UbiVac is a clinical stage immuno-oncology company that offers a pipeline of groundbreaking immunotherapies in preclinical and clinical trials. Since 2005 the company has been engaged in the research, development and testing of therapeutic immunotherapy strategies to combat cancer and infectious diseases.

UbiVac’s lead product, DPV-001 (DRibble), is a first in class DC-targeted complex vaccine/combination immunotherapy that is “off-the-shelf” and in a National Cancer Institute-supported Phase II clinical trial for the adjuvant treatment of non-small cell lung cancer (NSCLC). Results of this clinical trial document that DPV-001 induces and/or boosts the immune response in every patient who received the vaccine. A pilot study of the vaccine is open for patients with advanced prostate cancer, and a Phase Ib/II adjuvant trial for breast cancer is planned to open first quarter of 2017. A multi-center Phase Ib/II trial of DPV-001 combined with anti-PD-1 for patients with advanced NSCLC is planned for the first quarter of 2017.

UbiVac’s patented vaccine technology is disruptive because of its unique mechanism of action (MOA) that induces or boosts immunity against a broad spectrum of cancer targets.”

UbiVac’s patented technology is disruptive given the next-generation MOA for UbiVac’s lead agent, DPV-001, and the broad potential for this agent to be combined in a hypothesis-driven manner with both standard and investigational cancer agents against both adenocarcinomas and squamous cancers. These include other immune-therapeutic molecules such as checkpoint inhibitors. This unique MOA may be highly complementary to current drug portfolios across the pharmaceutical industry.

The Healthy Immune System

The body’s immune system is designed to preserve normal organisms in a state of health and attack foreign entities that it determines are abnormal. This is generally successful. However, with cancer cells, often these are not seen as abnormal. Therefore, these cells are not—in some cases—targeted for attack and destroyed by the immune system.

Now many scientists believe that everyone develops cancer in his or her lifetime.”

In other cases, though, cancer cells are targeted and destroyed. Each person is different and immune systems differ in their reaction to cancer and other abnormal cells. Now many scientists believe that everyone develops cancer in his or her lifetime, but in some the cancer is recognized by the immune system and kept under control, while in others, the cancer is not recognized by the immune system and the cancer is able to spread or metastasize.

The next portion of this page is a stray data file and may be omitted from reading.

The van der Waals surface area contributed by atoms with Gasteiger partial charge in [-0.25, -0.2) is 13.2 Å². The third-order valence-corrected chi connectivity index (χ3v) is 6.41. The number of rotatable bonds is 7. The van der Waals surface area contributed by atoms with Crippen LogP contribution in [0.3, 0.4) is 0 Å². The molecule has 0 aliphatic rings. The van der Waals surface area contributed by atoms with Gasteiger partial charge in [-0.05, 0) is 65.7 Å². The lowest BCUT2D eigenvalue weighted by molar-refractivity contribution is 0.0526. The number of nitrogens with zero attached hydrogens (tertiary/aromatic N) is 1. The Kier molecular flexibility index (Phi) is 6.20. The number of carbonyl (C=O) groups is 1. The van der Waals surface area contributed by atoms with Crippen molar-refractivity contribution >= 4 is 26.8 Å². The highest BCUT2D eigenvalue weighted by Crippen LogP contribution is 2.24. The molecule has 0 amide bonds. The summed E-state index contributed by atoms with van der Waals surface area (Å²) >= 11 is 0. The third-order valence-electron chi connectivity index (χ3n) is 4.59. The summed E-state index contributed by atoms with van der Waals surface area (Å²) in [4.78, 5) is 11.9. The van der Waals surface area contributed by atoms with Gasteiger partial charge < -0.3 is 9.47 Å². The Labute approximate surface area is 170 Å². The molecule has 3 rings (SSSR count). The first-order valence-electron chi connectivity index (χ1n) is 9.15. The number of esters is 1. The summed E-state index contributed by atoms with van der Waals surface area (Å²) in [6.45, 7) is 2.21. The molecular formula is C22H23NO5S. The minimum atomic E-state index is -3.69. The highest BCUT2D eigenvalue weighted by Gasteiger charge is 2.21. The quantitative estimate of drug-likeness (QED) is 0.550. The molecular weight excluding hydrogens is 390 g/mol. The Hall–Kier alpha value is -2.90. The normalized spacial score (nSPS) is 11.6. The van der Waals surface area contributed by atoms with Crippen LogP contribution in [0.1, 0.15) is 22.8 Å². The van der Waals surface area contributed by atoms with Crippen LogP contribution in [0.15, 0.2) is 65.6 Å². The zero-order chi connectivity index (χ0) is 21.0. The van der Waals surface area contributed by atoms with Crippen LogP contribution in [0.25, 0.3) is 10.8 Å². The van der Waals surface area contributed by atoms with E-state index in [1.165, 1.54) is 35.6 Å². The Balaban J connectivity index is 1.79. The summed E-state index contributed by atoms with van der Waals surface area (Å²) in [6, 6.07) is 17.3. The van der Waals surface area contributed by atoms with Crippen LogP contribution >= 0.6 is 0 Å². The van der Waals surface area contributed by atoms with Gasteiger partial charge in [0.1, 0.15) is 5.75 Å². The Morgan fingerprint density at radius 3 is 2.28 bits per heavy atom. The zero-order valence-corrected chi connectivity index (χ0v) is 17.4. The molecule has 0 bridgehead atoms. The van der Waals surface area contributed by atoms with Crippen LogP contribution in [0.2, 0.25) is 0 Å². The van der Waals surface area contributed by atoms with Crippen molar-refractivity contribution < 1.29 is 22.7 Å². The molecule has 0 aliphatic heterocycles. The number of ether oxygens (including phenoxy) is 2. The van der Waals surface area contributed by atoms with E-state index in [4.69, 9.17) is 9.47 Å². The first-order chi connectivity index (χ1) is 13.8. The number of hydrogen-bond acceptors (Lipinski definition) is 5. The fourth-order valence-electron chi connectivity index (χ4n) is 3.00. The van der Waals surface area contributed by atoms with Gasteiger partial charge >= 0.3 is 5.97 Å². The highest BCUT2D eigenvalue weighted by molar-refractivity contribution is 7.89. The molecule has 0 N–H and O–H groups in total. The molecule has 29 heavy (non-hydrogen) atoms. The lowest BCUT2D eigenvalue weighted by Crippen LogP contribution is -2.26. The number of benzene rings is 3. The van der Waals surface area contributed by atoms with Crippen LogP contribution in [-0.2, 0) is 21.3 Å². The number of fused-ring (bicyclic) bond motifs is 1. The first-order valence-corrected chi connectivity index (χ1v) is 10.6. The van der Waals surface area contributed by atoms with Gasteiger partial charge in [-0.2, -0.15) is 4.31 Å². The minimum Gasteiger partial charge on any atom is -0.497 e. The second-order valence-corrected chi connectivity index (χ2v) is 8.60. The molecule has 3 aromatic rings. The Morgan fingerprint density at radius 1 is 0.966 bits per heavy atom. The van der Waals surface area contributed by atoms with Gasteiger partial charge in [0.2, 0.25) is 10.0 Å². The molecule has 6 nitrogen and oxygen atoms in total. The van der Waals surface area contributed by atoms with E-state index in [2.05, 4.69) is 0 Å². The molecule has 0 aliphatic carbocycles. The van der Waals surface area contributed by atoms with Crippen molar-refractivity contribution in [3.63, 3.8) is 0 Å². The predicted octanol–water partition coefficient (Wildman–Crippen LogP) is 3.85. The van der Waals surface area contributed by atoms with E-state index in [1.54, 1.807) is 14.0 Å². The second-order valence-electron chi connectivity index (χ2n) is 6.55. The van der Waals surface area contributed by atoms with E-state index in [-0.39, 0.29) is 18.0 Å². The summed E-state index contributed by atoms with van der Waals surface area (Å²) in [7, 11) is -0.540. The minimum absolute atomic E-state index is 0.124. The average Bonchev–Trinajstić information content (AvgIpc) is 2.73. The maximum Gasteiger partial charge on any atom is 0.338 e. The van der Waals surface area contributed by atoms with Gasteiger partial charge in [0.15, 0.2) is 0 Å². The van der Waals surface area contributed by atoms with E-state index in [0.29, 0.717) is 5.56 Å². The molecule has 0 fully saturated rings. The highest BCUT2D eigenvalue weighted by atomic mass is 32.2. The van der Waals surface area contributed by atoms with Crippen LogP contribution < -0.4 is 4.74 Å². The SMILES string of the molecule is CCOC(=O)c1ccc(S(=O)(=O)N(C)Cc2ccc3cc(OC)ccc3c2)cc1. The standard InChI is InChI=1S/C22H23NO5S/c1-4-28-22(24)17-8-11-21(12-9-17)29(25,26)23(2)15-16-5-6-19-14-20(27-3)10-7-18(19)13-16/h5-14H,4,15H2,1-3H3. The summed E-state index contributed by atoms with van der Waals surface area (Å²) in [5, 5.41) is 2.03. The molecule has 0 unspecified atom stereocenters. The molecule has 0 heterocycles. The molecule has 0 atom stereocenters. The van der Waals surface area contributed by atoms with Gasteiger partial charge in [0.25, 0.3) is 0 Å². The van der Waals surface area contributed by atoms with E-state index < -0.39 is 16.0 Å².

Ubivac’s pipeline of technologies and vaccines level the playing field by arming the immune system with the ability to recognize cancer cells. It is thought that many or most patients with cancer fail to recognize their cancer. Since immune recognition of cancer is critical for a patient’s response to checkpoint blockade and many other therapies, UbiVac’s patented technology that can induce or boost immunity against a broad spectrum of cancer targets is considered highly complementary to current and developing drug portfolios across the pharmaceutical and biotechnology industry. Since DPV-001 can induce or boost immunity against a large number of cancer targets, this makes it much harder for cancer cells to downregulate all of the targets so they can escape immune detection and elimination.

UbiVac’s technology may be highly complementary to current and developing drug portfolios across the pharmaceutical industry.”

Immunotherapy can help target cancer cells in various ways. One way is by inducing B cells to make antibodies that can turn off tumor cell function, destroy the cancer itself, or prevent metastases. Another is by inducing T cells that can recognize and destroy cancer cells. A third way is by inducing innate elements of the immune system, including NK cells, to destroy cancer. UbiVac’s DRibble technology can enable all three of these mechanisms of immune-mediated destruction of cancer cells.

For additional information about immunotherapy please follow this link to the Society for Immunotherapy of Cancer, www.sitcancer.org/resources/patient-information.